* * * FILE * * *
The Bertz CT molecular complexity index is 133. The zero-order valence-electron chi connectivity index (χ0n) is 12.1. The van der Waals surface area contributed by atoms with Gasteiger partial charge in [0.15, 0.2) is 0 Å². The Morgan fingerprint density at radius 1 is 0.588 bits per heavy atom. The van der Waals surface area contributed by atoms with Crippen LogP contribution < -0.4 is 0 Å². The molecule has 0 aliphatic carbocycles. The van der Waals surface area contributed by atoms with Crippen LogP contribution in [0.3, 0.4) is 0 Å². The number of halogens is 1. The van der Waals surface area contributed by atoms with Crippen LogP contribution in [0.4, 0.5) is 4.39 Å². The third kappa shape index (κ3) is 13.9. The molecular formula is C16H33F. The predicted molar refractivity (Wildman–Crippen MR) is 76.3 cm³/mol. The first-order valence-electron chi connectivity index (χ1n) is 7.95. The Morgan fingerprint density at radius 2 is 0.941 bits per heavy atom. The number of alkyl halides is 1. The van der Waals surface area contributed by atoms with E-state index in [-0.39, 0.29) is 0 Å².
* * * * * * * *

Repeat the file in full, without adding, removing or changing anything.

The Bertz CT molecular complexity index is 133. The zero-order valence-electron chi connectivity index (χ0n) is 12.1. The van der Waals surface area contributed by atoms with Gasteiger partial charge in [0.15, 0.2) is 0 Å². The Morgan fingerprint density at radius 1 is 0.588 bits per heavy atom. The van der Waals surface area contributed by atoms with Crippen LogP contribution < -0.4 is 0 Å². The molecule has 0 aliphatic carbocycles. The van der Waals surface area contributed by atoms with Crippen LogP contribution in [0.3, 0.4) is 0 Å². The number of halogens is 1. The van der Waals surface area contributed by atoms with Crippen LogP contribution in [0.4, 0.5) is 4.39 Å². The third kappa shape index (κ3) is 13.9. The molecular formula is C16H33F. The predicted molar refractivity (Wildman–Crippen MR) is 76.3 cm³/mol. The first-order valence-electron chi connectivity index (χ1n) is 7.95. The Morgan fingerprint density at radius 2 is 0.941 bits per heavy atom. The number of alkyl halides is 1. The van der Waals surface area contributed by atoms with E-state index in [-0.39, 0.29) is 0 Å².